UN report a grim reminder on human rights in Iran
The publication on Monday of United Nations Secretary-General Ban Ki Moon’s interim report on Iran to the UN Human Rights Council in Geneva did not reveal any startling new information.
Yet, it was a grim reminder to the international community of the wide scale and range of human rights violations in Iran which Amnesty International has been documenting for years.
As the report notes, the last six months have been marked by an intensified crackdown by the Iranian authorities on human rights defenders, women’s rights activists, journalists and critics and opponents of the government.
Secretary-General Ban highlights the ongoing use of torture and cruel, inhuman or degrading treatment or punishment, including flogging and amputations. Such treatment is often used to extract “confessions” that are then used as evidence against arbitrarily detained defendants in grossly unfair trials.
It also draws attention to the extensive and increasing use of the death penalty, including executions of juvenile offenders – people sentenced for crimes committed when they were under 18 - public executions and sentences of death by stoning.
It reminds readers of entrenched and continuing discrimination - in some cases amounting to persecution - against ethnic and religious minorities, especially the unrecognized Baha’i minority whose entire seven-strong leadership group is in prison. It also describes ongoing restrictions curtailing exercise of such basic freedoms as the rights to peaceful assembly, association, opinion and expression.
The report further criticizes Iran’s ongoing patchy record of cooperation with international human rights mechanisms, particularly the authorities’ refusal to allow any UN thematic human rights experts to visit the country since 2005, despite a “standing invitation” that the government issued in 2002.
Amnesty International has been drawing attention to this failure since 2009, and to the fact that Amnesty International itself has been barred from visiting Iran for fact finding on human rights for over 30 years, since before the Islamic Revolution.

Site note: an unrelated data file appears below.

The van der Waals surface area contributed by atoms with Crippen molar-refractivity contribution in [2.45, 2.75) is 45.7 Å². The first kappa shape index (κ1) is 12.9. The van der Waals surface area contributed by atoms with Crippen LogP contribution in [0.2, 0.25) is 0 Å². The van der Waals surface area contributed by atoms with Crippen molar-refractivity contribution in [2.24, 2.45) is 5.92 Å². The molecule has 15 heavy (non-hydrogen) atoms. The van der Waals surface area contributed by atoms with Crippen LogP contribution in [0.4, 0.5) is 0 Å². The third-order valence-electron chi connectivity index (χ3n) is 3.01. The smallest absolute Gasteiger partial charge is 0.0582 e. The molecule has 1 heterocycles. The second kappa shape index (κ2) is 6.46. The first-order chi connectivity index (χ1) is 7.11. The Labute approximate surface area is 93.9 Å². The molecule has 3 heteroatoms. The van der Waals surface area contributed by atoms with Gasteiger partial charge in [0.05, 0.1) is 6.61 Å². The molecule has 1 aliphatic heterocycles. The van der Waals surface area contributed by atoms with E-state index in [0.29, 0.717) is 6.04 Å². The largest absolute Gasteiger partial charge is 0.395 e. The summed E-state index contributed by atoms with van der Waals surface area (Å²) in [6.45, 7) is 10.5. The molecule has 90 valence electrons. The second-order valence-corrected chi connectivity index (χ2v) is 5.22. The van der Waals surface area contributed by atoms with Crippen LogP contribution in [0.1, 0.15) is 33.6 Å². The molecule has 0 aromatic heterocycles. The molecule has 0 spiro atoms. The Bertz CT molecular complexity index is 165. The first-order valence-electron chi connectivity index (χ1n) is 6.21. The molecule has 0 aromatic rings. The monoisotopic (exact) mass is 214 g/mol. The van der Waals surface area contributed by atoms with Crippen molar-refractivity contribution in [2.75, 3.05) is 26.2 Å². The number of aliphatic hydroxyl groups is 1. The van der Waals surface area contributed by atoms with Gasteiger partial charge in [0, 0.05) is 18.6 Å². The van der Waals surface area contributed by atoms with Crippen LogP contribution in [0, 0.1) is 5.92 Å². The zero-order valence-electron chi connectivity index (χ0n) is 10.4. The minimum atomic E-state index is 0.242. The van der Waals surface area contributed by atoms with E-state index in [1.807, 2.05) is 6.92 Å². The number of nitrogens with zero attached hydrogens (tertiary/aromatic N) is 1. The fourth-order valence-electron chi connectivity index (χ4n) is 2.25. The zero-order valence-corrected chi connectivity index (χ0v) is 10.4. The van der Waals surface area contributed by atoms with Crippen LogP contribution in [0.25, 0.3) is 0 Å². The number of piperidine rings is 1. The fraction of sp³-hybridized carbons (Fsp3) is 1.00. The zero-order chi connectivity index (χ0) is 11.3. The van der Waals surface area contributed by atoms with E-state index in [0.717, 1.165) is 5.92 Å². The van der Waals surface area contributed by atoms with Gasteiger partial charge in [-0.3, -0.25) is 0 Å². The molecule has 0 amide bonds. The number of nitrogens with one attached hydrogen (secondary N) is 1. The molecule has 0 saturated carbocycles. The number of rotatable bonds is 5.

In conjunction with other international NGOs, we say now that enough is enough. It is high time that the international community sent a clear signal to those ruling Iran that their ongoing failure to engage with existing human rights mechanisms will no longer be tolerated. One concrete way for states to do this is by creating a Special Rapporteur on Iran to report to the Human Rights Council.
This step would create a special procedure whereby the the Human Rights Council would receive regular reports on human rights developments in Iran and so keep it under the international spotlight.
A Special Rapporteur would provide an impartial voice for the thousands of victims of human rights violations in Iran who are silenced through harassment, arbitrary arrest, torture and imprisonment and who, in some cases, have paid the ultimate price with their lives.
Some prisoners of conscience are well known and have many people around the world who are advocating on their behalf. They include courageous individuals such as imprisoned lawyer Nasrin Sotoudeh, AIDs expert Arash Alaei, and human rights activist Emadeddin Baghi – all serving long prison sentences – and film director Ja’far Panahi who is facing imprisonment.
Other Iranians are serving their terms in obscurity, including journalist and human rights activist Abolfazl Abedini Nasr in Ahvaz, Azerbaijani rights defender Saeed Metinpour held in Tehran, Kurdish rights defenders Zeynab Beyezidi and Ronak Safazadeh held in Zanjan and Sanandaj, and women’s rights activist Fatemeh Masjedi, imprisoned for six months in Qom solely for peacefully collecting signatures to a petition calling for changes to discriminatory laws.
Some are held in internal exile in prisons far away from their homes, like student activists Zia Nabavi and Majid Dori, and Hamed Rouhinejad, who suffers from multiple sclerosis, who was exiled to prison in Zanjan after his death sentence was overturned.
Others still are not even in prison, but are held under house arrest, or in “safe houses” belonging to one or other of Iran’s myriad intelligence agencies. They include opposition leaders Mir Hossein Mousavi and Mehdi Karroubi, and Ebrahim Yazdi, leader of the Iran Freedom Movement, who at 80 and in poor health may be Iran’s oldest prisoner of conscience. His trial has now been postponed at least three times.
Harder still to bear is the plight of the death row prisoners. Zeynab Jalalian, a Kurdish woman sentenced for membership of PJAK waits nightly to hear if a date has been scheduled for her to follow fellow Kurds Farzad Kamangar and Shirin Alam Holi to the gallows. They were executed in May 2010.
None of these victims should be forgotten. The creation now of a Special Rapporteur on Iran would be one small but vitally important step to ensure this. It would send a much-needed message of solidarity to these individuals, and a clear warning to the Iranian government that the international community will not sit idly by while it rides roughshod over human rights.